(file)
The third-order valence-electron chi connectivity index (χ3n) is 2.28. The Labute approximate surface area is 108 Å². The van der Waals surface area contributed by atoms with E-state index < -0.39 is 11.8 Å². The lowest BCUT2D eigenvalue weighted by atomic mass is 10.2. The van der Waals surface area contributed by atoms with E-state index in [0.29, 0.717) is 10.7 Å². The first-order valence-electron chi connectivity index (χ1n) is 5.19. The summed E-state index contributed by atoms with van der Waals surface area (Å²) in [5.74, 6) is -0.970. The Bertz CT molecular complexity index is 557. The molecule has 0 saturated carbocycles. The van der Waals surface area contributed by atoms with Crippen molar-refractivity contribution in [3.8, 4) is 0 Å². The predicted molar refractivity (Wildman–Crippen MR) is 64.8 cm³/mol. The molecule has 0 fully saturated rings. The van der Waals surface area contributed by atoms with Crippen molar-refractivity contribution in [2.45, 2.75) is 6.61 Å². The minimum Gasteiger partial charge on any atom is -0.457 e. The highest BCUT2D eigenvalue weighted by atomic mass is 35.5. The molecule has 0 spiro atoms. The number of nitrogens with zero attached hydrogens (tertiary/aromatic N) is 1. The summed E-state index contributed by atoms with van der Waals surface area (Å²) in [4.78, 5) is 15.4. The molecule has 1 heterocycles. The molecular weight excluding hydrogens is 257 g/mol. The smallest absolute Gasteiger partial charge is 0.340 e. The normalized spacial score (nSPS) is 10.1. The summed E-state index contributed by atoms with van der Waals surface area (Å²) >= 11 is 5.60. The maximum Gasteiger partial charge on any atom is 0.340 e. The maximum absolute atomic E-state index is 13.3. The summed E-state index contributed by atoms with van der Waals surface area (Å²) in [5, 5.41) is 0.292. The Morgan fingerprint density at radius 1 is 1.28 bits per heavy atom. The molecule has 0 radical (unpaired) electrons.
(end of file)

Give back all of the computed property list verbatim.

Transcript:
The third-order valence-electron chi connectivity index (χ3n) is 2.28. The Labute approximate surface area is 108 Å². The van der Waals surface area contributed by atoms with E-state index < -0.39 is 11.8 Å². The lowest BCUT2D eigenvalue weighted by atomic mass is 10.2. The van der Waals surface area contributed by atoms with E-state index in [0.29, 0.717) is 10.7 Å². The first-order valence-electron chi connectivity index (χ1n) is 5.19. The summed E-state index contributed by atoms with van der Waals surface area (Å²) in [5.74, 6) is -0.970. The Bertz CT molecular complexity index is 557. The molecule has 0 saturated carbocycles. The van der Waals surface area contributed by atoms with Crippen molar-refractivity contribution in [3.8, 4) is 0 Å². The predicted molar refractivity (Wildman–Crippen MR) is 64.8 cm³/mol. The molecule has 0 fully saturated rings. The van der Waals surface area contributed by atoms with Crippen molar-refractivity contribution in [2.45, 2.75) is 6.61 Å². The minimum Gasteiger partial charge on any atom is -0.457 e. The highest BCUT2D eigenvalue weighted by atomic mass is 35.5. The molecule has 0 spiro atoms. The number of nitrogens with zero attached hydrogens (tertiary/aromatic N) is 1. The summed E-state index contributed by atoms with van der Waals surface area (Å²) in [4.78, 5) is 15.4. The molecule has 1 heterocycles. The molecular weight excluding hydrogens is 257 g/mol. The smallest absolute Gasteiger partial charge is 0.340 e. The normalized spacial score (nSPS) is 10.1. The summed E-state index contributed by atoms with van der Waals surface area (Å²) >= 11 is 5.60. The maximum Gasteiger partial charge on any atom is 0.340 e. The maximum absolute atomic E-state index is 13.3. The summed E-state index contributed by atoms with van der Waals surface area (Å²) in [5, 5.41) is 0.292. The Morgan fingerprint density at radius 1 is 1.28 bits per heavy atom. The molecule has 0 radical (unpaired) electrons.